By Elka Peterson
Close your eyes. Imagine you’re sitting in a doctor’s office waiting for the results of a medical test. You’re scared. Your heart is beating fast and your hands are trembling. You then hear those words the words that nobody wants to hear. “It’s cancer.”
Imagine for one moment that this is your reality. What’s going to happen to me? How am I going to get through this? It’s difficult to deal with a diagnosis like cancer. So many emotions come into play: anger, sadness, fear, desperation. You have to muster up all the courage you can to fight. The good news is that Heartfelt Unconditional Giving to benefit cancer patients (HUGS Charities) of Ocala is there to help when you need them.
Local resident and businessman, Michael Koontz, felt a call to action when his nephew died of abdominal cancer. It was a very difficult time for the family and Koontz felt helpless. It was at that time that he began to examine the resources available to those affected by cancer in our community.
“I felt like here in Ocala, cancer was pushed to the backburner. I wanted to do something that would bring it to the forefront,” he says. “Although the American Cancer Society existed, the funds raised were used outside of Marion County. I wanted to keep the funds here and help the local people.”
Then serendipitous events began to happen. One evening in 2006, Koontz happened to be at the same event as philanthropist Manal Fakhoury, a member of the Royal Dames for Cancer Research.
“This is the perfect example of having an idea, putting it out into the universe, and having it manifest,” Fakhoury says.
Together, she and Koontz devised a plan to start an organization that would not only raise funds for cancer but would also work with local organizations to create an alliance that would benefit those affected by cancer.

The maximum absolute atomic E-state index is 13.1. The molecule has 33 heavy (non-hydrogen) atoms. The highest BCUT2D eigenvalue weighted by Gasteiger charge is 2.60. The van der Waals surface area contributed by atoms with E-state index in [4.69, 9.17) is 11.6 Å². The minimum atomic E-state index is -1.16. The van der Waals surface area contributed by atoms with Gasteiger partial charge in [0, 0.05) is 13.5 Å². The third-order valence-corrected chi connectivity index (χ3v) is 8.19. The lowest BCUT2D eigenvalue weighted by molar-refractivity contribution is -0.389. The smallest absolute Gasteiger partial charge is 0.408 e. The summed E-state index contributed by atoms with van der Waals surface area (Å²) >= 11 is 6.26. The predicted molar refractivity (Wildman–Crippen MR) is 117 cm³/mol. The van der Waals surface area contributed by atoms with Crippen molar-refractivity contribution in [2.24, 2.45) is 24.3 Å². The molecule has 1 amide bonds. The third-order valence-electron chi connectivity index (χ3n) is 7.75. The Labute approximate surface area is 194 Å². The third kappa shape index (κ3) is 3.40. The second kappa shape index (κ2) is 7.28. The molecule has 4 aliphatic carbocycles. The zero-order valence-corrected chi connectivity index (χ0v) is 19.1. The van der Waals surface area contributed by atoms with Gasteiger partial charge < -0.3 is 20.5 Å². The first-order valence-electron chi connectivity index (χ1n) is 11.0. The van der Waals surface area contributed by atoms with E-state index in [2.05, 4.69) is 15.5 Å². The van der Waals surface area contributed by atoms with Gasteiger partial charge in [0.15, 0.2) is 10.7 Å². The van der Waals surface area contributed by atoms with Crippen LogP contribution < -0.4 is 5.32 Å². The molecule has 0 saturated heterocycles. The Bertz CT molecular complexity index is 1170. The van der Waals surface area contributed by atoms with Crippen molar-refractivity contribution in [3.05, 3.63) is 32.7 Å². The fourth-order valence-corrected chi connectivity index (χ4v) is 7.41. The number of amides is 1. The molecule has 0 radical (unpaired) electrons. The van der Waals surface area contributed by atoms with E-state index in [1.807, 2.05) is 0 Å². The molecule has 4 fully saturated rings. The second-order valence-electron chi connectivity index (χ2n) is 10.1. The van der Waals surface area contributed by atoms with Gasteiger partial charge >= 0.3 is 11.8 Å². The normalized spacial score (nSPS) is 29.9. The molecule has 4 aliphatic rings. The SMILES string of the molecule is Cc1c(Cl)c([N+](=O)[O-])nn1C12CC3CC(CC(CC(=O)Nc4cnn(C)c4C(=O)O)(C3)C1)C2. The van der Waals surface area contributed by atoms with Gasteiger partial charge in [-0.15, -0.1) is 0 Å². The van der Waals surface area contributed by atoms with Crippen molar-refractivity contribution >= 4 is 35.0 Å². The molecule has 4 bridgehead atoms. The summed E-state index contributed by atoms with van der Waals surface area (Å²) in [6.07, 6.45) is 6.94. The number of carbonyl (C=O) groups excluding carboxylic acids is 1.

In 2008, the non-profit HUGS Charities Inc. was founded by Koontz and Fakhoury. “We brought in more people that shared the same passion,” shared Koontz. “It’s enriching to see people’s altruistic tendencies.”
Fakhoury says, “The original plan was to start an umbrella organization, but it has become so much more than that.”
Shortly thereafter, the Cancer Alliance of Marion County was founded by Koontz’s daughter-in-law, Linda Koontz. The Cancer Alliance unites other organizations dedicated to cancer prevention and treatment.
Through the Cancer Alliance, the team discovered there was so much more to do in the community and thus created HUGS for Heroes, comprised of members of local law enforcement, firefighters, and HUGS members. The goal for them is the same: to help those affected by cancer.
Many local residents and members are wholeheartedly dedicated to the cause. One of them is Amanda Brown, Marketing Chair of HUGS. She shares, “I got involved with HUGS about four years ago. My family is personally going through the ‘rollercoaster ride.’ We have a young adult battling the disease. He is in his early thirties, a newlywed with a new baby.”
She continues, “HUGS is made up of volunteers, no paid employees. We provide support for patients to physically get to cancer treatments, keep their homes and lights on during treatments, and make ends meet in a time of financial and emotional crisis. A good charity responds to the needs of its community, and HUGS works hard to meet reasonable needs requested.”